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Moral blindness

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Moral blindness, also known as ethical blindness, is defined as a person's temporary inability to see the ethical aspect of a decision they are making. It is often caused by external factors due to which an individual is unable to see the immoral aspect of their behavior in that particular situation.[1]

While the concept of moral blindness (and more broadly, that of immorality) has its roots in ancient philosophy,[2][3] the idea of moral blindness became popular after the events of World War II, particularly the Holocaust.[4] This led to more research by psychologists and some surprising findings (notably by Stanley Milgram and Philip Zimbardo) on human behavior in the context of obedience and authority.[1]

Moral blindness has been identified as being a concern in areas such as business organisation and legal systems.[5][6]


Moral blindness is a phenomenon in which people with sufficient moral reasoning abilities are temporarily unable to see reason which causes them to behave in ways counter to their actual moral values. This behaviour can be due to situational or other factors. The idea of moral blindness usually requires the following: people need to deviate from their intrinsic moral beliefs and this deviation should be temporary and unconscious i.e. people are unaware at the time of their unethical behaviour.[1][7]

Interest in the idea of moral blindness increased after Hannah Arendt's Eichmann in Jerusalem. A Report on the Banality of Evil[4] which —sed on Adolf Eichmann, a German-Austrian Nazi soldier who was responsible for the deportation of Jews to extermination camps and thus played a major role in the Holocaust.[8]

The ideas of moral blindness and the "banality of evil" also influenced the field of psychology and led to some notable studies in the 70s such as the obedience studies by Stanley Milgram and the Stanford Prison Experiment by Philip Zimbardo. These studies looked at the impact of authority on obedience and individual behaviour.[1]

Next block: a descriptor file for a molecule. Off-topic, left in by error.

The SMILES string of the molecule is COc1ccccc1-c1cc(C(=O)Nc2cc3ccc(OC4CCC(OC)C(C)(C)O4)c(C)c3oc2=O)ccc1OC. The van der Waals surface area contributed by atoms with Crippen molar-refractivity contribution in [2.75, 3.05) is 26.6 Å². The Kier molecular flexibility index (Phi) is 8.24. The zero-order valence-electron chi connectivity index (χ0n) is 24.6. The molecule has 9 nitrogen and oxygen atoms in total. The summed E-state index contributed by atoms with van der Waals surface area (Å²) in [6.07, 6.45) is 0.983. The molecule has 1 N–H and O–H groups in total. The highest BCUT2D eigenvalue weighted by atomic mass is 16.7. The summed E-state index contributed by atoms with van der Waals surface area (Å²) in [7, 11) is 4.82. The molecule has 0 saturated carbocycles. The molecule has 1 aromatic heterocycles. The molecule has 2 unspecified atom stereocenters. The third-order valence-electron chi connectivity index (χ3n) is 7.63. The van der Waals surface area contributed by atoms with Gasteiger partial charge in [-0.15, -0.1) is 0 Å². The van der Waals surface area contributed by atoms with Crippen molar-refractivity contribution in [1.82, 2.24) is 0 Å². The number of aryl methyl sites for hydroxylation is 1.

Subsequent research has looked at moral blindness in contexts beyond war crimes and genocide. The idea has been expanded to study people's behaviour in areas as diverse as organisational behavior and mental health to name a few.[5][9][10]

Origins and early theories[edit]

Roots in philosophy[edit]

The origins of the concept of moral blindness lie in philosophy and can be traced to ancient Greek philosophers such as Socrates who spoke of moral intellectualism, Plato who spoke about emotions clouding moral judgements, and Aristotle who first used the term "ethics" for the field of moral philosophy.[2] Early spiritual leaders such as the Buddha and Confucius also spoke about moral behaviour in their discourses although they were more prescriptive in nature.[3] Modern contributions to moral judgement came from Western philosophers such as Descartes, Locke, Hume, and Kant around the 17th and 18th century[11][12][13] and more contemporary philosophers such as G.E. Moore, who in his book Principia Ethica talks about the "indefinability of good".[14]

Normative ethics seeks to define the rightness or wrongess of an action. Two opposing views that have developed in this area are deontology where the morality of an action depends on its appropriateness with respect to rules and consequentialism where an action's morality depends on its results. These views are often reflected in responses to Greene's trolley problem.[15]

In psychology[edit]

Moral blindness has been studied jointly across philosophy and psychology with empirical studies of morality going back to the 1890s. The focus on a normative approach to moral behaviour led to research focused on the cognitive and developmental context. Piaget put forth his prominent theory of cognitive development in 1936 which Kohlberg developed to come up with the three stages of moral development in 1958.[16] Later, in 1982, James Rest published his influential Four Component Model of Morality (FCM) where he identified four distinct stages from which immoral behaviour could arise: moral sensitivity, moral judgment, moral motivation, and moral implementation.[15] This model was meant to convey the complexity behind moral behaviour. Competence in one stage did not imply competence in another, so immoral behaviour could result from failure at any stage.[17] The above cognitive focus was found to be in contrast to some of the observed behavior. The field of behavioral ethics eventually emerged to study how people react to moral dilemmas.[15]